Shelly Kagan

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Shelly Kagan is the Clark Professor of Philosophy at Yale University and the former Henry R. Luce Professor of Social Thought and Ethics. A native of Skokie, Illinois, he received his B.A. from Wesleyan University in 1976[1] and his Ph.D. from Princeton University under the supervision of Thomas Nagel in 1982. He taught at the University of Pittsburgh and at the University of Illinois at Chicago before arriving at Yale.[2]


According to his Yale web page, his main research interests "lie in moral philosophy, in particular normative ethics. Indeed, his second book is a systematic survey of the field of normative ethics, considered analytically (rather than historically, as is more typical of textbooks in ethics). More particularly still, much of his work centers on the debate between consequentialist and deontological moral theories."[3]

An article in the Yale Bulletin and Calendar says that his book The Limits of Morality "critiques so-called ordinary morality; the view that there are limits to what morality can impose on humans; and defends the doctrine of classical utilitarianism, which holds that people are morally obliged, without limit, to do as much good as they can." His Normative Ethics "examines how to judge the rightness or wrongness of actions, exploring such factors as consequences, harm and consent."[2]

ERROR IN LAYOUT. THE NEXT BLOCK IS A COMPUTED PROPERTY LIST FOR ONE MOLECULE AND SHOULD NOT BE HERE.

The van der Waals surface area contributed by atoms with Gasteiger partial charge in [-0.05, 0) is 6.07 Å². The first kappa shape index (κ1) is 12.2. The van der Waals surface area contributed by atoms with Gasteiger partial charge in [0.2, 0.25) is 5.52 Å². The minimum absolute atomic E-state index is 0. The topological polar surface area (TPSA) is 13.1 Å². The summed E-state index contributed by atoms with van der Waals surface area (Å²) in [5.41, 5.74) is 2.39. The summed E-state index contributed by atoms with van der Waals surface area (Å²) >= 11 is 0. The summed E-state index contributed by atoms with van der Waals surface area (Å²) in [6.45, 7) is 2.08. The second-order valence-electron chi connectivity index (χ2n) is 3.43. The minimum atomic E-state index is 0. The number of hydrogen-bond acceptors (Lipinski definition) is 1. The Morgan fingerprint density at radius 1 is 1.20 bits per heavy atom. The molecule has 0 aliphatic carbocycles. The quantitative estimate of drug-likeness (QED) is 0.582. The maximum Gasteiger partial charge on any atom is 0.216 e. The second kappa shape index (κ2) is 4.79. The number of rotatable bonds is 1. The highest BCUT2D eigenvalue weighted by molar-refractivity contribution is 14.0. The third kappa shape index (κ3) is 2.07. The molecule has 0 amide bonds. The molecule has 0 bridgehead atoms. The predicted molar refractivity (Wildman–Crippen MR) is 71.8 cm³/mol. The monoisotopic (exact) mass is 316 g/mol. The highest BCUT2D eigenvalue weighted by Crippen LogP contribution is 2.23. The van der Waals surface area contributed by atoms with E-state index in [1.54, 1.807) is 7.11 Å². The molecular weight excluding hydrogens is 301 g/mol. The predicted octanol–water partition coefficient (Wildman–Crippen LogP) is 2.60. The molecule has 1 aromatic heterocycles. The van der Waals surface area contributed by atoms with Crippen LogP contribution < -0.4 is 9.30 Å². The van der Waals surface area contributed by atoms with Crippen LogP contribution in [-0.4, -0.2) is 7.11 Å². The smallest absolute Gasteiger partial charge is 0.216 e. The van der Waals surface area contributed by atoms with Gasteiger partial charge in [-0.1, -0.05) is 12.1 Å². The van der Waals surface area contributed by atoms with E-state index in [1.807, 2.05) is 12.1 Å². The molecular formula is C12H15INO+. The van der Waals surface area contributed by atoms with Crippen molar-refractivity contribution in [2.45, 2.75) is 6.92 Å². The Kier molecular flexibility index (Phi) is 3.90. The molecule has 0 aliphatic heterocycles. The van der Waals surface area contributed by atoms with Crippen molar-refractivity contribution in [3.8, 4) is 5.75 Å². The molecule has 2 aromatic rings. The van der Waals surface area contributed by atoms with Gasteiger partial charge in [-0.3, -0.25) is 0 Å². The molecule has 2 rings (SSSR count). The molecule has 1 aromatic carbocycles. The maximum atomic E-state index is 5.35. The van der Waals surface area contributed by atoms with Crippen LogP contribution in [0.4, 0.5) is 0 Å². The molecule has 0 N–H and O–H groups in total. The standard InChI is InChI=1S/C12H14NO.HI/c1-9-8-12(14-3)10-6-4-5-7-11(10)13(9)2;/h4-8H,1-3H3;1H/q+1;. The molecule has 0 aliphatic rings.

Kagan's Yale course "Death" was recorded for Open Yale Courses in Spring 2007 [4] and the book Death is based on these lectures.[3] In 2010, Yale University reported Kagan's "Death" course had made him one of the most popular foreign teachers in China.[5] Kagan also explores the concept of desert, which is a philosophical concept of what individuals do or do not deserve, in his book The Geometry of Desert.[3]

Kagan is a member of the editorial board of the journal Ethics.[2]

Kagan is considered one of the most prominent ethicists of his time.[by whom?]


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